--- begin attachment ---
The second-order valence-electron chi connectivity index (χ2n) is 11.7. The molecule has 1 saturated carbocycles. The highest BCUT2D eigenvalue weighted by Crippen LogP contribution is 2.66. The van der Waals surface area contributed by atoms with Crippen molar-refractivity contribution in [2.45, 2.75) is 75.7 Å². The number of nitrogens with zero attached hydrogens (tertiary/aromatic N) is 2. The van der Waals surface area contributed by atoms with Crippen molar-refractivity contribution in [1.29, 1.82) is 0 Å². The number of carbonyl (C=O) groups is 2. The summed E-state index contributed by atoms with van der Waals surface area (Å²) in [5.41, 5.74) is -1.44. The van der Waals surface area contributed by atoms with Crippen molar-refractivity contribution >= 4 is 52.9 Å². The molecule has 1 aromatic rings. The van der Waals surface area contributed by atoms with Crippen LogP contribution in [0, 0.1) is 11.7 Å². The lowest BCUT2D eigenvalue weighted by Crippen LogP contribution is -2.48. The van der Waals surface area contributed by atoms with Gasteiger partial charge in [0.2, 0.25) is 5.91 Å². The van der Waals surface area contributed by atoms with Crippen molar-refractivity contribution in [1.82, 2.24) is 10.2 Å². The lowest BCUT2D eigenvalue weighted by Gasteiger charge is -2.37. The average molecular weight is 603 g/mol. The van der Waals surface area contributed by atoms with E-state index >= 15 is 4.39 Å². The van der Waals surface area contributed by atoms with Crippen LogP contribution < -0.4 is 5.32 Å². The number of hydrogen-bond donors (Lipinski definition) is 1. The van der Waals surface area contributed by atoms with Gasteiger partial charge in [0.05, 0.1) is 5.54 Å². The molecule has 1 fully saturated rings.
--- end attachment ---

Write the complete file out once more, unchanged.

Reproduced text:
The second-order valence-electron chi connectivity index (χ2n) is 11.7. The molecule has 1 saturated carbocycles. The highest BCUT2D eigenvalue weighted by Crippen LogP contribution is 2.66. The van der Waals surface area contributed by atoms with Crippen molar-refractivity contribution in [2.45, 2.75) is 75.7 Å². The number of nitrogens with zero attached hydrogens (tertiary/aromatic N) is 2. The van der Waals surface area contributed by atoms with Crippen molar-refractivity contribution in [1.29, 1.82) is 0 Å². The number of carbonyl (C=O) groups is 2. The summed E-state index contributed by atoms with van der Waals surface area (Å²) in [5.41, 5.74) is -1.44. The van der Waals surface area contributed by atoms with Crippen molar-refractivity contribution >= 4 is 52.9 Å². The molecule has 1 aromatic rings. The van der Waals surface area contributed by atoms with Crippen LogP contribution in [0, 0.1) is 11.7 Å². The lowest BCUT2D eigenvalue weighted by Crippen LogP contribution is -2.48. The van der Waals surface area contributed by atoms with Gasteiger partial charge in [0.2, 0.25) is 5.91 Å². The van der Waals surface area contributed by atoms with Crippen molar-refractivity contribution in [1.82, 2.24) is 10.2 Å². The lowest BCUT2D eigenvalue weighted by Gasteiger charge is -2.37. The average molecular weight is 603 g/mol. The van der Waals surface area contributed by atoms with E-state index >= 15 is 4.39 Å². The van der Waals surface area contributed by atoms with Crippen LogP contribution < -0.4 is 5.32 Å². The number of hydrogen-bond donors (Lipinski definition) is 1. The van der Waals surface area contributed by atoms with Gasteiger partial charge in [0.05, 0.1) is 5.54 Å². The molecule has 1 fully saturated rings.